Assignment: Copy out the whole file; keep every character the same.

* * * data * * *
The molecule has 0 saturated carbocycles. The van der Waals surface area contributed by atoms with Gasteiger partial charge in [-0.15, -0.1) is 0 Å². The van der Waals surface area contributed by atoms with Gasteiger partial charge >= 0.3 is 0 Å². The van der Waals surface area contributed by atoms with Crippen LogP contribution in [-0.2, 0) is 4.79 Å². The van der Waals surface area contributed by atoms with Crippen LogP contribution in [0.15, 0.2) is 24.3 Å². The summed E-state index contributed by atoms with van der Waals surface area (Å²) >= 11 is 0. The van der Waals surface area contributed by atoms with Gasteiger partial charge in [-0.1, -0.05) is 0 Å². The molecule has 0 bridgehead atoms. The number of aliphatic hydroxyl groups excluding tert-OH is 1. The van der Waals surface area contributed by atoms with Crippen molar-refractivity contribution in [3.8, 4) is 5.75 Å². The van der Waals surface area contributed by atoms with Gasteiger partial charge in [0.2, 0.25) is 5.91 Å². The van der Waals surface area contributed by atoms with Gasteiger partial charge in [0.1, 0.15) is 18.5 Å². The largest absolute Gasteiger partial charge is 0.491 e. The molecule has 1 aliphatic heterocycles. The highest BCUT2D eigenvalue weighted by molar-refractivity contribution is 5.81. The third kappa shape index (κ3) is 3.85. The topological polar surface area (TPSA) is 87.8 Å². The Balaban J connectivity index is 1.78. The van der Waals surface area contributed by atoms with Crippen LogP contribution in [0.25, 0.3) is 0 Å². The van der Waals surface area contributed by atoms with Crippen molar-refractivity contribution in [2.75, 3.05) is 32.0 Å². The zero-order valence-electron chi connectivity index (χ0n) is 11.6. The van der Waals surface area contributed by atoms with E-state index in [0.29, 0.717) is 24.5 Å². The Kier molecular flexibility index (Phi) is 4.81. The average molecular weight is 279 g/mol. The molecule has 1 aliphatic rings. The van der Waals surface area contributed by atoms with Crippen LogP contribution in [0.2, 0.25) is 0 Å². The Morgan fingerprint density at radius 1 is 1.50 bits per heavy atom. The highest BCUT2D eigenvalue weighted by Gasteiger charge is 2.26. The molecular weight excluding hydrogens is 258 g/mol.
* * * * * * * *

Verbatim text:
The molecule has 0 saturated carbocycles. The van der Waals surface area contributed by atoms with Gasteiger partial charge in [-0.15, -0.1) is 0 Å². The van der Waals surface area contributed by atoms with Gasteiger partial charge >= 0.3 is 0 Å². The van der Waals surface area contributed by atoms with Crippen LogP contribution in [-0.2, 0) is 4.79 Å². The van der Waals surface area contributed by atoms with Crippen LogP contribution in [0.15, 0.2) is 24.3 Å². The summed E-state index contributed by atoms with van der Waals surface area (Å²) >= 11 is 0. The van der Waals surface area contributed by atoms with Gasteiger partial charge in [-0.1, -0.05) is 0 Å². The molecule has 0 bridgehead atoms. The number of aliphatic hydroxyl groups excluding tert-OH is 1. The van der Waals surface area contributed by atoms with Crippen molar-refractivity contribution in [3.8, 4) is 5.75 Å². The van der Waals surface area contributed by atoms with Gasteiger partial charge in [0.2, 0.25) is 5.91 Å². The van der Waals surface area contributed by atoms with Gasteiger partial charge in [0.1, 0.15) is 18.5 Å². The largest absolute Gasteiger partial charge is 0.491 e. The molecule has 1 aliphatic heterocycles. The highest BCUT2D eigenvalue weighted by molar-refractivity contribution is 5.81. The third kappa shape index (κ3) is 3.85. The topological polar surface area (TPSA) is 87.8 Å². The Balaban J connectivity index is 1.78. The van der Waals surface area contributed by atoms with Crippen LogP contribution in [0.25, 0.3) is 0 Å². The van der Waals surface area contributed by atoms with Crippen molar-refractivity contribution in [2.75, 3.05) is 32.0 Å². The zero-order valence-electron chi connectivity index (χ0n) is 11.6. The van der Waals surface area contributed by atoms with E-state index in [0.29, 0.717) is 24.5 Å². The Kier molecular flexibility index (Phi) is 4.81. The average molecular weight is 279 g/mol. The molecule has 1 aliphatic rings. The van der Waals surface area contributed by atoms with Crippen LogP contribution in [0.2, 0.25) is 0 Å². The Morgan fingerprint density at radius 1 is 1.50 bits per heavy atom. The highest BCUT2D eigenvalue weighted by Gasteiger charge is 2.26. The molecular weight excluding hydrogens is 258 g/mol.